Dennis Prager

One should not confuse Jews or Christians with Judeo-Christian values. Many Jews and many Christians, including many sincerely religious ones, take certain positions that are contrary to Judeo-Christian values (which I have defined at length: In a nutshell, they are Old Testament values as mediated by Christians, especially American Christians).

 One clear example is the death penalty for murderers. Many Jews and Christians believe that all murderers should be kept alive, that it is not only wrong to take the life of any murderer; it is actually un-Jewish or un-Christian.

 Jews opposed to capital punishment cite the Talmud (the second most important religious text to Jews), which is largely opposed to capital punishment; Christians opponents cite Jesus on loving one's enemies, for example; and Catholic abolitionists cite the late Pope John Paul II and the many cardinals and bishops who, though not denying all of the Church's teachings on the permissibility of the state to take the life a murderer, largely oppose capital punishment.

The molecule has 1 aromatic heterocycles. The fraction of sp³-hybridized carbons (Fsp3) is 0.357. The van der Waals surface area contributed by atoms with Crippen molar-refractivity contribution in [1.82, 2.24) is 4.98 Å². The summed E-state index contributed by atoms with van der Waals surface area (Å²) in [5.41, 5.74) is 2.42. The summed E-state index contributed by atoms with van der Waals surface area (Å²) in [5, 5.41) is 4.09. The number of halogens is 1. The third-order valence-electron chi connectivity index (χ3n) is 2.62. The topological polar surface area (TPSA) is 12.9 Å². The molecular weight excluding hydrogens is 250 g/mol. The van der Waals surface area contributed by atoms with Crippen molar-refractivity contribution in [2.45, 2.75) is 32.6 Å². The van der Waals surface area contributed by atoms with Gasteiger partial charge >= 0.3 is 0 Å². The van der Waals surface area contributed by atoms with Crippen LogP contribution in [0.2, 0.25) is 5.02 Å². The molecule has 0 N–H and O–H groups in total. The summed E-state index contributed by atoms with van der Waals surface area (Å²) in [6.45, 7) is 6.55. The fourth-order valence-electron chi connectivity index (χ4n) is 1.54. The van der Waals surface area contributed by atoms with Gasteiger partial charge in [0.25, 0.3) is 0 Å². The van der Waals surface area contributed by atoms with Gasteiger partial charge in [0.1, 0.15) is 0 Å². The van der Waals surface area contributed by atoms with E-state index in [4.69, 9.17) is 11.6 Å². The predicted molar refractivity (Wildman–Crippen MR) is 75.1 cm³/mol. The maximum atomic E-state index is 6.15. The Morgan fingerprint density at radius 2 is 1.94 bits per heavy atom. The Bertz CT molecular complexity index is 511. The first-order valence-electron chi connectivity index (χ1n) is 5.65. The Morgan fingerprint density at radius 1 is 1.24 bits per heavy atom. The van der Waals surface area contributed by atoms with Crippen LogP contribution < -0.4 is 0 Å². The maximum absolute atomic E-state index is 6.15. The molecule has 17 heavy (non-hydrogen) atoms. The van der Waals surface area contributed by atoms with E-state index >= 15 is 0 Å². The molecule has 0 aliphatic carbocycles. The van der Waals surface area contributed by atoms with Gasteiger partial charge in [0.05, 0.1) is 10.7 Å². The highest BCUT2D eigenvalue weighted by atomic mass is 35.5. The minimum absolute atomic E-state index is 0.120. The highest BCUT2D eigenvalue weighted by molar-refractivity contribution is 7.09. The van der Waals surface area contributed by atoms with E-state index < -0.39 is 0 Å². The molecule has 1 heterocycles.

Yet, the notion that a murderer must give up his life is one of the central values in the Old Testament. Indeed, taking the life of a murderer is the only law that is found in all Five Books of Moses (the Torah). That is particularly remarkable considering how few laws there are at all in the first Book, Genesis.

 When God creates the world, He declares a fundamental value and law to maintain civilization: "Whoever sheds the blood of man, by man shall his blood be shed; for in the image of God He created him." And the law is repeated in Exodus, Leviticus, Numbers and Deuteronomy.

 When all murderers are allowed to keep their lives, murder is rendered less serious and human life is therefore cheapened. That is not only the Judeo-Christian biblical view. It is common sense. The punishment for a crime is what informs society how bad that crime is. A society that allows all murderers to live deems murder less awful than one that takes away the life of a murderer.

 There are those who argue that precisely because they so value human life, they oppose the taking of a murderer's life. They argue that you cannot teach that killing is wrong by killing. But that is the same as arguing that you can't teach that stealing is wrong by taking away a thief's money or that you can't teach that kidnapping is wrong by kidnapping (i.e., imprisoning) kidnappers.

Dennis Prager

Dennis Prager is a SRN radio show host, contributing columnist for and author of his newest book, “The Ten Commandments: Still the Best Moral Code.”

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